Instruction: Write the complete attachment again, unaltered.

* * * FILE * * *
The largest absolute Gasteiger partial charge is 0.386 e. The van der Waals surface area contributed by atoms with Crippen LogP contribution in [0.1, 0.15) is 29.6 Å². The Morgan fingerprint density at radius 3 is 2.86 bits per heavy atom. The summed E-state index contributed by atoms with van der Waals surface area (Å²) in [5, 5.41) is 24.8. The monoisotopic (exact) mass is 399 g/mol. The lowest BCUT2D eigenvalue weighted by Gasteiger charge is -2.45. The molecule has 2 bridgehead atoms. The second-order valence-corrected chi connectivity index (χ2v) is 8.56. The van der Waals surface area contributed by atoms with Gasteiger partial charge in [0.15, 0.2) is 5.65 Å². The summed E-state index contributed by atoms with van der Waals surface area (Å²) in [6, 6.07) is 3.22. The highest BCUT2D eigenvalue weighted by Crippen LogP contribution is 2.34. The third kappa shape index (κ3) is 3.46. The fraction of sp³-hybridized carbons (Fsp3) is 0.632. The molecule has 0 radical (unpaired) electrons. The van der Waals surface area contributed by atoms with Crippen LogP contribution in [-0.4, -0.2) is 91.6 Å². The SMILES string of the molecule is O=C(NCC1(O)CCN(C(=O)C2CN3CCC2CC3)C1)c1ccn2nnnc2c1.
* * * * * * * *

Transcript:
The largest absolute Gasteiger partial charge is 0.386 e. The van der Waals surface area contributed by atoms with Crippen LogP contribution in [0.1, 0.15) is 29.6 Å². The Morgan fingerprint density at radius 3 is 2.86 bits per heavy atom. The summed E-state index contributed by atoms with van der Waals surface area (Å²) in [5, 5.41) is 24.8. The monoisotopic (exact) mass is 399 g/mol. The lowest BCUT2D eigenvalue weighted by Gasteiger charge is -2.45. The molecule has 2 bridgehead atoms. The second-order valence-corrected chi connectivity index (χ2v) is 8.56. The van der Waals surface area contributed by atoms with Gasteiger partial charge in [0.15, 0.2) is 5.65 Å². The summed E-state index contributed by atoms with van der Waals surface area (Å²) in [6, 6.07) is 3.22. The highest BCUT2D eigenvalue weighted by Crippen LogP contribution is 2.34. The third kappa shape index (κ3) is 3.46. The fraction of sp³-hybridized carbons (Fsp3) is 0.632. The molecule has 0 radical (unpaired) electrons. The van der Waals surface area contributed by atoms with Crippen LogP contribution in [-0.4, -0.2) is 91.6 Å². The SMILES string of the molecule is O=C(NCC1(O)CCN(C(=O)C2CN3CCC2CC3)C1)c1ccn2nnnc2c1.